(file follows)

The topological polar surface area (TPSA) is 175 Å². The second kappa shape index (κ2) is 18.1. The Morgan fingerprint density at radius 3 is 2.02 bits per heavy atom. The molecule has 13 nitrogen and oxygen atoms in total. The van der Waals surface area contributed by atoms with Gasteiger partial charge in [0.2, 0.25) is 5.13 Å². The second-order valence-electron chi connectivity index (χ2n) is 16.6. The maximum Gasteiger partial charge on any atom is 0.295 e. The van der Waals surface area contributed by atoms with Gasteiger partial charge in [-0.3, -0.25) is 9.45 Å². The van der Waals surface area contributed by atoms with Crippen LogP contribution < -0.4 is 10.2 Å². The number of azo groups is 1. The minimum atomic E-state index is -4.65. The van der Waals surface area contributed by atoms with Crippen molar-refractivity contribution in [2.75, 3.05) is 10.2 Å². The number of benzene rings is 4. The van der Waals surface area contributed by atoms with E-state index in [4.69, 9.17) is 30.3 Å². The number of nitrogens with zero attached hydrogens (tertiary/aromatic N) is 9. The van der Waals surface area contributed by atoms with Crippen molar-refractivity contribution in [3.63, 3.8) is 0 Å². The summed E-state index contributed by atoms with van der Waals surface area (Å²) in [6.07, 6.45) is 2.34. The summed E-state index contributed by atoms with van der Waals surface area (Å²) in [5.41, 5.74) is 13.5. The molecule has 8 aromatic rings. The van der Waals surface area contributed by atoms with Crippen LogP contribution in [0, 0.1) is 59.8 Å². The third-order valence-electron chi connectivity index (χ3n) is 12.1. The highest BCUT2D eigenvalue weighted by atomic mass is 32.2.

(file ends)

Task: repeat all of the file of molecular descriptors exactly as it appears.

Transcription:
The topological polar surface area (TPSA) is 175 Å². The second kappa shape index (κ2) is 18.1. The Morgan fingerprint density at radius 3 is 2.02 bits per heavy atom. The molecule has 13 nitrogen and oxygen atoms in total. The van der Waals surface area contributed by atoms with Gasteiger partial charge in [0.2, 0.25) is 5.13 Å². The second-order valence-electron chi connectivity index (χ2n) is 16.6. The maximum Gasteiger partial charge on any atom is 0.295 e. The van der Waals surface area contributed by atoms with Gasteiger partial charge in [-0.3, -0.25) is 9.45 Å². The van der Waals surface area contributed by atoms with Crippen LogP contribution < -0.4 is 10.2 Å². The number of azo groups is 1. The minimum atomic E-state index is -4.65. The van der Waals surface area contributed by atoms with Crippen molar-refractivity contribution in [2.75, 3.05) is 10.2 Å². The number of benzene rings is 4. The van der Waals surface area contributed by atoms with E-state index in [4.69, 9.17) is 30.3 Å². The number of nitrogens with zero attached hydrogens (tertiary/aromatic N) is 9. The van der Waals surface area contributed by atoms with Crippen molar-refractivity contribution in [3.63, 3.8) is 0 Å². The summed E-state index contributed by atoms with van der Waals surface area (Å²) in [6.07, 6.45) is 2.34. The summed E-state index contributed by atoms with van der Waals surface area (Å²) in [5.41, 5.74) is 13.5. The molecule has 8 aromatic rings. The van der Waals surface area contributed by atoms with Crippen LogP contribution in [0, 0.1) is 59.8 Å². The third-order valence-electron chi connectivity index (χ3n) is 12.1. The highest BCUT2D eigenvalue weighted by atomic mass is 32.2.